Stepper's transformation is a variation on that used for the Datsun Car Robot mould. Sadly, little of the variation is good - the chest and arms being needlessly fiddly. The resulting robot carries this over to a slightly flawed layout - nothing on Stepper goes quite where it should. The bonnet/chest arrangement more balances on top of the lower torso, while the lower torso itself isn't especially secure. The arm arrangement has pots and joints in the wrong places, robbing it of some of the articulation of the Datsun. The gold shin pieces don't line up with the legs. Even the doors don't come forward as much as they probably should. It's sloppy all over.

Adding white to the mix is a positive step, though, gelling well with the black and gold. Shame the thighs weren't done in gold, though - this might have lent a bit more coherence. It's difficult to get past the head cast as well - the design is very much Jazz, and even a change of colours doesn't help convince you this is anyone else. Once more, the robot treads the line between fun and stupid... For me, he comes out just on the right side of fun. The original Stepper only came with the Nebulon Targetmaster figure, which could attach to his shoulder via a specially moulded additional piece. I've never been keen on the Targetmaster gimmick - not only is it a little silly from a practical point of view (the last thing you want in a fire-fight is a gun with a mind of its' own that might override your decisions), but the figures are lousy, not looking like something alive and mobile in humanoid form, and not looking much like a weapon in gun form. The effect is much the same here - Takara have retooled Nebulon so he can be held in Stepper's hand, but this looks awful. So it's a bonus that the reissues included Jazz' original weaponry too. The gold chrome goes well with the figure - Ricochet had black parts, which probably look alright, but loses some of the over-the-top pizzazz of the gold version.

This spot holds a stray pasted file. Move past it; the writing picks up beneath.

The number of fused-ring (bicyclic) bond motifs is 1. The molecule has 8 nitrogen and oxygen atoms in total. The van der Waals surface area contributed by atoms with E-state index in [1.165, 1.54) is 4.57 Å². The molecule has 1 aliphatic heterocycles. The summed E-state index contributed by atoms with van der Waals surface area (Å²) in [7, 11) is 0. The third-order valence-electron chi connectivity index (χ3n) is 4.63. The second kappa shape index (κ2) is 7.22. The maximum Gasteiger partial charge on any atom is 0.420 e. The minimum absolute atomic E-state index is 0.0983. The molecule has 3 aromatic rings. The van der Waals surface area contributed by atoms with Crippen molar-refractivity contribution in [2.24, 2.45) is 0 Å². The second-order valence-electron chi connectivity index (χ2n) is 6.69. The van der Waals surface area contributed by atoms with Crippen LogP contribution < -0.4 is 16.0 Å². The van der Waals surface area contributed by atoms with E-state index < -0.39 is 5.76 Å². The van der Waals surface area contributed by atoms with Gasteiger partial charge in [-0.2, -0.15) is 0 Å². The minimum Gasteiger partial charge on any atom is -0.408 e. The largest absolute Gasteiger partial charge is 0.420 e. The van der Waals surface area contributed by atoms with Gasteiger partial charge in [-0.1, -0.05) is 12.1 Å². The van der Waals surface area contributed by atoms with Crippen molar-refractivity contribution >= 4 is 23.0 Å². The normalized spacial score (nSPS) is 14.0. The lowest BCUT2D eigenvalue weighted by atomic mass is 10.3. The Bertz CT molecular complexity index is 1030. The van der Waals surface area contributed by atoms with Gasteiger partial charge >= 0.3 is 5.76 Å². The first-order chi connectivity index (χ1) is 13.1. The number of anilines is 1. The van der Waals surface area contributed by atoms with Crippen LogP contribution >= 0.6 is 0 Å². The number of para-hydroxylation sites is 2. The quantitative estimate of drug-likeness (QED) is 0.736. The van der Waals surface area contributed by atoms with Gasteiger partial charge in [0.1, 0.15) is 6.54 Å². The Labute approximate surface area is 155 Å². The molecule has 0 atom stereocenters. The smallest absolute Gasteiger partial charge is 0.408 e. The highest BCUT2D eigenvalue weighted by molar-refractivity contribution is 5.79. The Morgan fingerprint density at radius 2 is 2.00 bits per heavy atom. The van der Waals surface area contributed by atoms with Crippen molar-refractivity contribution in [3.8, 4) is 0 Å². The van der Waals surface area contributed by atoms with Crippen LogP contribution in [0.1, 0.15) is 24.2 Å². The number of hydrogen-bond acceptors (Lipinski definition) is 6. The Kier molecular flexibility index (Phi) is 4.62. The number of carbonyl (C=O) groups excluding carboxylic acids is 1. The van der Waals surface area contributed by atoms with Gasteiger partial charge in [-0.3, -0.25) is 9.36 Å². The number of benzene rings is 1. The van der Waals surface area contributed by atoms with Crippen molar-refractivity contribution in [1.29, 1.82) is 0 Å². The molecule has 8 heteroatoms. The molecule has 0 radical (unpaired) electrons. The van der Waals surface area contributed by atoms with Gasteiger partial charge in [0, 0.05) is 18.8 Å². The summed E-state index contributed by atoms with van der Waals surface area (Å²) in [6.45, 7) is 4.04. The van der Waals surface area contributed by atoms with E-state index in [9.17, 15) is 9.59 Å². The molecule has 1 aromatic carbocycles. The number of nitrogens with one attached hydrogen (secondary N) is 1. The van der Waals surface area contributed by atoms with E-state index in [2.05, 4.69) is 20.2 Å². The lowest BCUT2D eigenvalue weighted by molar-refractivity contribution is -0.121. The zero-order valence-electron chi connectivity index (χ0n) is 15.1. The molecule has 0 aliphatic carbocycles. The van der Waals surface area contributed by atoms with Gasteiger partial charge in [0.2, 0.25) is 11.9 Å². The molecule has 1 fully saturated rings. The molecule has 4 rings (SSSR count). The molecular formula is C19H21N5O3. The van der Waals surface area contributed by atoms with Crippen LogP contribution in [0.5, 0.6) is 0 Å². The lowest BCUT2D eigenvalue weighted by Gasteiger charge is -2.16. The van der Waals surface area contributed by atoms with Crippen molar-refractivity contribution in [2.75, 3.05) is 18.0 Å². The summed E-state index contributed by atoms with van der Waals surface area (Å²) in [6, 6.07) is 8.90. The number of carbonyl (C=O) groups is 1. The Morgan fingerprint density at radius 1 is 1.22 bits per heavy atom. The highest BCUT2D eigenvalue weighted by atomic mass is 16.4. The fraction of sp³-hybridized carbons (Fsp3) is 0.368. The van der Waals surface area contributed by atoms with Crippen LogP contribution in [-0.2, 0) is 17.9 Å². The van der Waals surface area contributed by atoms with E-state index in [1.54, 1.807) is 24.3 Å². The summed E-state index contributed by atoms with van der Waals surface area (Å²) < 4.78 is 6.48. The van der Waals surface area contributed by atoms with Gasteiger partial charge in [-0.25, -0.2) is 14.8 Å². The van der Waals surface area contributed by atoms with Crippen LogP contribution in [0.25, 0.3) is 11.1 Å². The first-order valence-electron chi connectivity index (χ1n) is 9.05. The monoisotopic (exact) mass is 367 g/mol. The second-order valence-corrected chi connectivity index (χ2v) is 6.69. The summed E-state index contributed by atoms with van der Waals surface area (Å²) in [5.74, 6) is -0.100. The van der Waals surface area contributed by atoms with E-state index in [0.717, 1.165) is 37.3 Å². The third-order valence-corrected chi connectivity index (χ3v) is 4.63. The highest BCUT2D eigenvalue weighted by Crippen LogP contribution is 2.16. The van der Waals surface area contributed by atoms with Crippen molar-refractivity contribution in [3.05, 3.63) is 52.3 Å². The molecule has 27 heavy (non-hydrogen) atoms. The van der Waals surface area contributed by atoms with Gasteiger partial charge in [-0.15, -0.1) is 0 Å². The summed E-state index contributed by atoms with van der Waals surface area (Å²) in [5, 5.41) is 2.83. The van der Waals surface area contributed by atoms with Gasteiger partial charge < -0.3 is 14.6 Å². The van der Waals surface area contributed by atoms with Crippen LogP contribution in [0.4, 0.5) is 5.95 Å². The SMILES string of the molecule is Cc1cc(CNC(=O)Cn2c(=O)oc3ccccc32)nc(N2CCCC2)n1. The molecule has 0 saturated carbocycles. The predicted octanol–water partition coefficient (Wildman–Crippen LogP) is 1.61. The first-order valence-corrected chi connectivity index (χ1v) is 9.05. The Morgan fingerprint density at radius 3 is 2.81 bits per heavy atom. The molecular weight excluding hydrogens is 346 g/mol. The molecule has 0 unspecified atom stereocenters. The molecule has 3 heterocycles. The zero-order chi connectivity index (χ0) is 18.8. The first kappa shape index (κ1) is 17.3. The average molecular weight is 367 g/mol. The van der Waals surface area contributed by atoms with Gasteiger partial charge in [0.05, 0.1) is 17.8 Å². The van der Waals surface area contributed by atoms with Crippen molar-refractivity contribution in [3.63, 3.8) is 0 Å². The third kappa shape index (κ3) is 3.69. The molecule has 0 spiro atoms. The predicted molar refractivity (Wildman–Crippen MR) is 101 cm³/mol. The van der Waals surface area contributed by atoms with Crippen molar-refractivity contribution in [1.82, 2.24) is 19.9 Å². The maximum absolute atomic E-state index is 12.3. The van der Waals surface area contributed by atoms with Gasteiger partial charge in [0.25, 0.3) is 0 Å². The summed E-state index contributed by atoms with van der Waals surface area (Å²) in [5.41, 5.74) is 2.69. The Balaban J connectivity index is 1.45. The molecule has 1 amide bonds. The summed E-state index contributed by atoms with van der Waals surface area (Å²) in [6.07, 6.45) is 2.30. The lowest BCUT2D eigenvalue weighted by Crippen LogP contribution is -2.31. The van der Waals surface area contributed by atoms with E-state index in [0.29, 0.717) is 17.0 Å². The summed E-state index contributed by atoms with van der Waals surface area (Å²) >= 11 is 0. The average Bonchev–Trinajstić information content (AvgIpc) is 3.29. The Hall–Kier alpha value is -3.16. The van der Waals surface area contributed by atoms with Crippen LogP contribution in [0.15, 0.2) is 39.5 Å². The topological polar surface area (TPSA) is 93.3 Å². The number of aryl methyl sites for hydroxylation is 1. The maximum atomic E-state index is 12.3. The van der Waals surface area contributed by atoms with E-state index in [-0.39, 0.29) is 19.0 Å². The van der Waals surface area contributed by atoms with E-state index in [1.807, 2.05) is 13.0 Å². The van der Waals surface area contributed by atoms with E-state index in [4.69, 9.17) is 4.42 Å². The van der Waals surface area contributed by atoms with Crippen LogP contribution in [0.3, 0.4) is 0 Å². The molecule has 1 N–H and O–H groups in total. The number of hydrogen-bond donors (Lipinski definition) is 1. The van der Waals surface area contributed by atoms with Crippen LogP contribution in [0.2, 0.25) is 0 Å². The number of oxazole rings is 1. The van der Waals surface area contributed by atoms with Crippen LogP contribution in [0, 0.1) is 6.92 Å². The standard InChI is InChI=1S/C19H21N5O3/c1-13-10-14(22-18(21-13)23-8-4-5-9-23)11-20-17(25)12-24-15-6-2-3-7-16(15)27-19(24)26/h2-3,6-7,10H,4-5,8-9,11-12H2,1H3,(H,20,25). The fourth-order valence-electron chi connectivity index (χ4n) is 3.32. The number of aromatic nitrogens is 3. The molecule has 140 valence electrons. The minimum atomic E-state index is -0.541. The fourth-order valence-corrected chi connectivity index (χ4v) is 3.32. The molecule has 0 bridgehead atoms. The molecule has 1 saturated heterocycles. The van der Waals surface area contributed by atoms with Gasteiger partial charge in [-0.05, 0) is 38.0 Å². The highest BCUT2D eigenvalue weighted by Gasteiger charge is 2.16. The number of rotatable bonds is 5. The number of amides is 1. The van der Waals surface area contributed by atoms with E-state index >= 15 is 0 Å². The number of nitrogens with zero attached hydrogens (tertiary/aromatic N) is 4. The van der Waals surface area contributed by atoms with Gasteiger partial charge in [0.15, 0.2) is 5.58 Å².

Stepper is a very flawed figure. The mould isn't the strongest in either mode, even allowing for its' age, while the Targetmaster gimmick doesn't go with the design either. The insane colour scheme is firmly in love/hate territory, though at least it's done to the hilt (in case it slipped you by, he has gold-chromed weapons...), and it does make a change from the other, more sober Autobot cars. The clincher is probably that Stepper is cheap the world over thanks to near-simultaneous remaindered reissues from Hasbro and Takara. However, Jazz is also rather cheap, and providing you don't have some sort of random vendetta against the character, probably a sounder buy. And if you already have Jazz, there's not much incentive here to buy his brother in the loud clothes with the silly gun.